Ragnar Kjartansson, The Visitors, 2012, nine-channel video, 64 minutes, commissioned by the Migros Museum für Gegenwartskunst, Zurich. Photo: Elísabet Davids © Ragnar Kjartansson;
courtesy of the artist; Luhring Augustine, New York; and i8 Gallery, Reykjavik.
Whereas the narrative of The Visitors has a beginning, middle, and end, Kjartansson has often isolated one or another of these moments in his performances and repeated it. Bliss, originally commissioned for the Performa festival in 2011, consists of the final three-minute reconciliation scene of Mozart’s opera The Marriage of Figaro, performed in full 18th century costume on a theatrical set by professional singers joined by Kjartansson himself, and repeated for twelve hours. It is an ending that seemingly won’t end—until it does. In The End, Kjartansson painted portraits of a mostly-nude male model for the entire six months of the 2009 Venice Biennale, immediately starting a new painting each time he finished one. As Markus Thor Andresson and Dorothee Kirch suggest in their essay for the catalog, “The title, The End, appears at odds with what seems like a never-ending story. . . . The End has no end. . . .”
Ragnar Kjartansson, The End – Venice (2009).
Commissioned by the Center for Icelandic Art. Courtesy of the artist, Luhring Augustine and i8 Gallery.
Photo by Rafael Pinho.
Ragnar Kjartansson, God (2007) at the Mayakovsky Theatre in Moscow in 2019. © The Art Newspaper/Gareth Harris.
For God, a single-channel video work of 2007, Kjartansson, dressed in a tuxedo and fronting an orchestra against a backdrop of cheesy pink curtains, sings the line “Sorrow conquers happiness” repeatedly for 30 minutes. If Bliss is a repeated ending which is therefore no longer an ending, God can be understood as a repeated beginning that leads to nothing. All of these performances do not so much end as simply stop at a pre-determined but essentially arbitrary point 30 minutes or 12 hours or six months after they begin. From another perspective, they do not necessarily end at all, since in 2019, Kjartansson restaged Bliss at REDCAT in Los Angeles and shot the performance for a single-channel video work of 2020. Bliss now has a history that spans a decade; the possibility of further iterations of these pieces as live performances, video works, and installations leaves open the question of whether they can ever be said to be finished.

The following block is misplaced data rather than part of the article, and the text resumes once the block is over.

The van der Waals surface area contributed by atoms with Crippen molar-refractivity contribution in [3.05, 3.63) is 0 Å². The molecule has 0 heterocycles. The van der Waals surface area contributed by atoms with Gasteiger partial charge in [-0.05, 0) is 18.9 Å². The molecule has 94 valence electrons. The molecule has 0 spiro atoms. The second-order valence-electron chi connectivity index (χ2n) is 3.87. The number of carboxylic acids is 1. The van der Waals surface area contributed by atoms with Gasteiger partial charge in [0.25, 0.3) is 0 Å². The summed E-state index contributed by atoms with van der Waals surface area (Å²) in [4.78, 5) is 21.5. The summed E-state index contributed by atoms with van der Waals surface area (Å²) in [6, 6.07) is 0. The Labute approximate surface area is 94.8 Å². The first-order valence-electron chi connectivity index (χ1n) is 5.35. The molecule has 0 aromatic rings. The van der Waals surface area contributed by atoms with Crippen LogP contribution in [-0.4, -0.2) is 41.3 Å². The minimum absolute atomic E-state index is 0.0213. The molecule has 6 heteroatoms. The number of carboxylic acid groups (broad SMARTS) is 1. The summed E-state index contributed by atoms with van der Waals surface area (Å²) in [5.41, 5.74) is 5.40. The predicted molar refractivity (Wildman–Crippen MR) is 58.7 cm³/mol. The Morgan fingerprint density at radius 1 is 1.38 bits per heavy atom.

The final moment of Bliss at Performa, 2011.
The Visitors is different from Kjartansson’s earlier works; it offers musical resolution and is structured as a tidy, self-contained narrative, giving the work a satisfying feeling of completion and making the ending seem like a denouement more than just a stopping point. Nevertheless, The Visitors shares some features with these earlier works. The most obvious is the obsessive repetition of two lines from the lyrics: “Once again, I fall into my feminine ways” and “The stars are exploding around you and there’s nothing you can do,” sentences that echo the Romantic melancholia of “Sorrow conquers happiness,” a melancholia that is both reinforced and undermined by the commitment and enthusiasm with which these lines are sung and performed. The other, perhaps more subtle connection has to do with the absence of finality despite the appearance of narrative closure. Watching the merry band of musicians venturing out into nature at the end, their voices receding into the distance, I was reminded of Brian Eno’s statement regarding the fade-outs at the end of some pop songs, attributed to him by Laurie Anderson: “A fade out gives the impression that somewhere, the music is still going on. It suggests an eternal music.” The idea that the music goes on forever is also implicit in the opening and closing of The Visitors, the switching on and off of the cameras in each room. The successive black outs of the screens at the end seem to mark the end of the story pretty definitively, yet the narrative is actually cyclical—the ending mirrors the beginning in reverse (turning on becomes turning off), and one need only turn the cameras back on to start the whole thing up again. Which is exactly what happens in the gallery as the installation restarts for the next group of visitors.